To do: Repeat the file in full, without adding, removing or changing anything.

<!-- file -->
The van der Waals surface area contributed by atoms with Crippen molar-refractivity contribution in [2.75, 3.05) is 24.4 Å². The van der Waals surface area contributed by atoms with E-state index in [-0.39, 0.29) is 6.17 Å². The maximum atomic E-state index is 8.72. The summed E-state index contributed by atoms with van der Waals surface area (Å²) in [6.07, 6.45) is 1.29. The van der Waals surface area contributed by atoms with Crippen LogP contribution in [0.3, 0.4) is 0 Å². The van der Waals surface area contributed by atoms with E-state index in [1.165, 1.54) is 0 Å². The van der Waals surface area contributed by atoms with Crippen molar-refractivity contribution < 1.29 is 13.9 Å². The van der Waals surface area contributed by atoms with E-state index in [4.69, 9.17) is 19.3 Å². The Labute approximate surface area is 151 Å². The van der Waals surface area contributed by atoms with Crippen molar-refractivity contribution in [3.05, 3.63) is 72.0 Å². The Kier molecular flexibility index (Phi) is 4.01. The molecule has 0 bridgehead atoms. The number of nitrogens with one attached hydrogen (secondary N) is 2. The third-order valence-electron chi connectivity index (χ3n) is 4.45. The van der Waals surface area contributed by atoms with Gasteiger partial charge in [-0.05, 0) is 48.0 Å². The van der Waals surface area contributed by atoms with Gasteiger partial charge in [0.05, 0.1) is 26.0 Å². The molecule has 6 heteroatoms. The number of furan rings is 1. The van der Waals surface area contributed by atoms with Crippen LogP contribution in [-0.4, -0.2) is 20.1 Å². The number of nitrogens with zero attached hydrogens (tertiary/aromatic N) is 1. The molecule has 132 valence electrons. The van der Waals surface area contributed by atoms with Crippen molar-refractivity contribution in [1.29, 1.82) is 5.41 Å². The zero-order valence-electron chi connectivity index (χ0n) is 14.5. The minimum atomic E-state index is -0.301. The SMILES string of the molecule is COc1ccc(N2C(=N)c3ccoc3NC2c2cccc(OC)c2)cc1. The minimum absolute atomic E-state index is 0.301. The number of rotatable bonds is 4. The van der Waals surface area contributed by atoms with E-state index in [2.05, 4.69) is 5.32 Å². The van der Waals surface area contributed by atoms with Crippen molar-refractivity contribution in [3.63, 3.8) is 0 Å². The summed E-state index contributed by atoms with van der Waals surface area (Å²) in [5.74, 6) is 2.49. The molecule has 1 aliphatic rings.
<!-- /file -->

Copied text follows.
The van der Waals surface area contributed by atoms with Crippen molar-refractivity contribution in [2.75, 3.05) is 24.4 Å². The van der Waals surface area contributed by atoms with E-state index in [-0.39, 0.29) is 6.17 Å². The maximum atomic E-state index is 8.72. The summed E-state index contributed by atoms with van der Waals surface area (Å²) in [6.07, 6.45) is 1.29. The van der Waals surface area contributed by atoms with Crippen LogP contribution in [0.3, 0.4) is 0 Å². The van der Waals surface area contributed by atoms with E-state index in [1.165, 1.54) is 0 Å². The van der Waals surface area contributed by atoms with Crippen molar-refractivity contribution < 1.29 is 13.9 Å². The van der Waals surface area contributed by atoms with E-state index in [4.69, 9.17) is 19.3 Å². The Labute approximate surface area is 151 Å². The van der Waals surface area contributed by atoms with Crippen molar-refractivity contribution in [3.05, 3.63) is 72.0 Å². The Kier molecular flexibility index (Phi) is 4.01. The molecule has 0 bridgehead atoms. The number of nitrogens with one attached hydrogen (secondary N) is 2. The third-order valence-electron chi connectivity index (χ3n) is 4.45. The van der Waals surface area contributed by atoms with Gasteiger partial charge in [-0.05, 0) is 48.0 Å². The van der Waals surface area contributed by atoms with Gasteiger partial charge in [0.05, 0.1) is 26.0 Å². The molecule has 6 heteroatoms. The number of furan rings is 1. The van der Waals surface area contributed by atoms with Crippen LogP contribution in [-0.4, -0.2) is 20.1 Å². The number of nitrogens with zero attached hydrogens (tertiary/aromatic N) is 1. The molecule has 132 valence electrons. The van der Waals surface area contributed by atoms with Crippen molar-refractivity contribution in [1.29, 1.82) is 5.41 Å². The zero-order valence-electron chi connectivity index (χ0n) is 14.5. The minimum atomic E-state index is -0.301. The SMILES string of the molecule is COc1ccc(N2C(=N)c3ccoc3NC2c2cccc(OC)c2)cc1. The minimum absolute atomic E-state index is 0.301. The number of rotatable bonds is 4. The van der Waals surface area contributed by atoms with E-state index in [2.05, 4.69) is 5.32 Å². The van der Waals surface area contributed by atoms with Crippen molar-refractivity contribution in [3.63, 3.8) is 0 Å². The summed E-state index contributed by atoms with van der Waals surface area (Å²) in [5.74, 6) is 2.49. The molecule has 1 aliphatic rings.